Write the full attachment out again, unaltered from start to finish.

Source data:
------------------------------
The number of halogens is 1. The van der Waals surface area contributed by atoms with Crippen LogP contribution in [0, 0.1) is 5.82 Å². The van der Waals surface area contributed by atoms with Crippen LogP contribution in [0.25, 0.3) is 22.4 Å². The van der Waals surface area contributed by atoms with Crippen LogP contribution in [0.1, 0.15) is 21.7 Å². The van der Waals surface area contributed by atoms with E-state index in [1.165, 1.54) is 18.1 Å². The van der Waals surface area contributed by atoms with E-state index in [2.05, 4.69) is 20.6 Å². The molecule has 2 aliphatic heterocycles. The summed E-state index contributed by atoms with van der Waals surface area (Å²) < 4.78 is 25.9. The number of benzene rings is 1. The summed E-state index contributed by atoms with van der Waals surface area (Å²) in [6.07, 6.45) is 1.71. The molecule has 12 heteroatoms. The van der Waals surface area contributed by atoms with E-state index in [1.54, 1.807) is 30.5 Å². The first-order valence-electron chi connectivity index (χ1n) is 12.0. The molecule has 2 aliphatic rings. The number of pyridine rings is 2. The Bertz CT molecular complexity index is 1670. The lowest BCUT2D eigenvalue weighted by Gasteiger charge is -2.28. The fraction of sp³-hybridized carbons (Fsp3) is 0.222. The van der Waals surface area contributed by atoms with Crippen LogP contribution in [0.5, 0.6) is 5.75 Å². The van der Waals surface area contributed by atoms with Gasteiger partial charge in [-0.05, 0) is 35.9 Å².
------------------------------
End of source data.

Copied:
The number of halogens is 1. The van der Waals surface area contributed by atoms with Crippen LogP contribution in [0, 0.1) is 5.82 Å². The van der Waals surface area contributed by atoms with Crippen LogP contribution in [0.25, 0.3) is 22.4 Å². The van der Waals surface area contributed by atoms with Crippen LogP contribution in [0.1, 0.15) is 21.7 Å². The van der Waals surface area contributed by atoms with E-state index in [1.165, 1.54) is 18.1 Å². The van der Waals surface area contributed by atoms with E-state index in [2.05, 4.69) is 20.6 Å². The molecule has 2 aliphatic heterocycles. The summed E-state index contributed by atoms with van der Waals surface area (Å²) < 4.78 is 25.9. The number of benzene rings is 1. The summed E-state index contributed by atoms with van der Waals surface area (Å²) in [6.07, 6.45) is 1.71. The molecule has 12 heteroatoms. The van der Waals surface area contributed by atoms with E-state index in [1.54, 1.807) is 30.5 Å². The first-order valence-electron chi connectivity index (χ1n) is 12.0. The molecule has 2 aliphatic rings. The number of pyridine rings is 2. The Bertz CT molecular complexity index is 1670. The lowest BCUT2D eigenvalue weighted by Gasteiger charge is -2.28. The fraction of sp³-hybridized carbons (Fsp3) is 0.222. The van der Waals surface area contributed by atoms with Crippen LogP contribution in [0.5, 0.6) is 5.75 Å². The van der Waals surface area contributed by atoms with Gasteiger partial charge in [-0.05, 0) is 35.9 Å².